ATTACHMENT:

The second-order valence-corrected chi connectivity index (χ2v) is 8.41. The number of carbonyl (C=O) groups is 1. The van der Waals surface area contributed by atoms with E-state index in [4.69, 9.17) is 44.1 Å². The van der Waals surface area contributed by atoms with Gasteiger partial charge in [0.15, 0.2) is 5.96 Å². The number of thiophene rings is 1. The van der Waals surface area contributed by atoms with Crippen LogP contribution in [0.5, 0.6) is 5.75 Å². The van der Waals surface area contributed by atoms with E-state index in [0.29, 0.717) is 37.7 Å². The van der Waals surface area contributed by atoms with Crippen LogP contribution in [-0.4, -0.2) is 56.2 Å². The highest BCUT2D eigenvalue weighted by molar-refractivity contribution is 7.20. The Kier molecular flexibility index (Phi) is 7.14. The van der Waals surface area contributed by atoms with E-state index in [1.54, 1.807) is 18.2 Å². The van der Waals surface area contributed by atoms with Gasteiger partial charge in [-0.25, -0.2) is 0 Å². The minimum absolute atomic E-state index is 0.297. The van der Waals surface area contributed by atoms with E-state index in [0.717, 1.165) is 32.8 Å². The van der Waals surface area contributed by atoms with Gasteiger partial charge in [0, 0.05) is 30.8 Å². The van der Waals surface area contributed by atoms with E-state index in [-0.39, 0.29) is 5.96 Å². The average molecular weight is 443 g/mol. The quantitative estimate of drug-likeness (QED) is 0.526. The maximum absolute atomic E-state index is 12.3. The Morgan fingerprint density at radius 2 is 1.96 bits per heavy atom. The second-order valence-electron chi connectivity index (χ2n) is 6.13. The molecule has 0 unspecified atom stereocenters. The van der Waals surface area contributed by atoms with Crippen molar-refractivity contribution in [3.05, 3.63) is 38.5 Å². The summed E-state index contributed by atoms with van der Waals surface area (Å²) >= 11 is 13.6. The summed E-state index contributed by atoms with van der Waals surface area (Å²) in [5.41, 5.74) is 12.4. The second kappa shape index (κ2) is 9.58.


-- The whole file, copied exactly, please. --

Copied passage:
The second-order valence-corrected chi connectivity index (χ2v) is 8.41. The number of carbonyl (C=O) groups is 1. The van der Waals surface area contributed by atoms with E-state index in [4.69, 9.17) is 44.1 Å². The van der Waals surface area contributed by atoms with Gasteiger partial charge in [0.15, 0.2) is 5.96 Å². The number of thiophene rings is 1. The van der Waals surface area contributed by atoms with Crippen LogP contribution in [0.5, 0.6) is 5.75 Å². The van der Waals surface area contributed by atoms with E-state index in [0.29, 0.717) is 37.7 Å². The van der Waals surface area contributed by atoms with Crippen LogP contribution in [-0.4, -0.2) is 56.2 Å². The highest BCUT2D eigenvalue weighted by molar-refractivity contribution is 7.20. The Kier molecular flexibility index (Phi) is 7.14. The van der Waals surface area contributed by atoms with E-state index in [1.54, 1.807) is 18.2 Å². The van der Waals surface area contributed by atoms with Gasteiger partial charge in [-0.25, -0.2) is 0 Å². The minimum absolute atomic E-state index is 0.297. The van der Waals surface area contributed by atoms with E-state index in [0.717, 1.165) is 32.8 Å². The van der Waals surface area contributed by atoms with Gasteiger partial charge in [0, 0.05) is 30.8 Å². The van der Waals surface area contributed by atoms with E-state index in [-0.39, 0.29) is 5.96 Å². The average molecular weight is 443 g/mol. The quantitative estimate of drug-likeness (QED) is 0.526. The maximum absolute atomic E-state index is 12.3. The Morgan fingerprint density at radius 2 is 1.96 bits per heavy atom. The second-order valence-electron chi connectivity index (χ2n) is 6.13. The molecule has 0 unspecified atom stereocenters. The van der Waals surface area contributed by atoms with Crippen molar-refractivity contribution in [3.05, 3.63) is 38.5 Å². The summed E-state index contributed by atoms with van der Waals surface area (Å²) >= 11 is 13.6. The summed E-state index contributed by atoms with van der Waals surface area (Å²) in [5.41, 5.74) is 12.4. The second kappa shape index (κ2) is 9.58.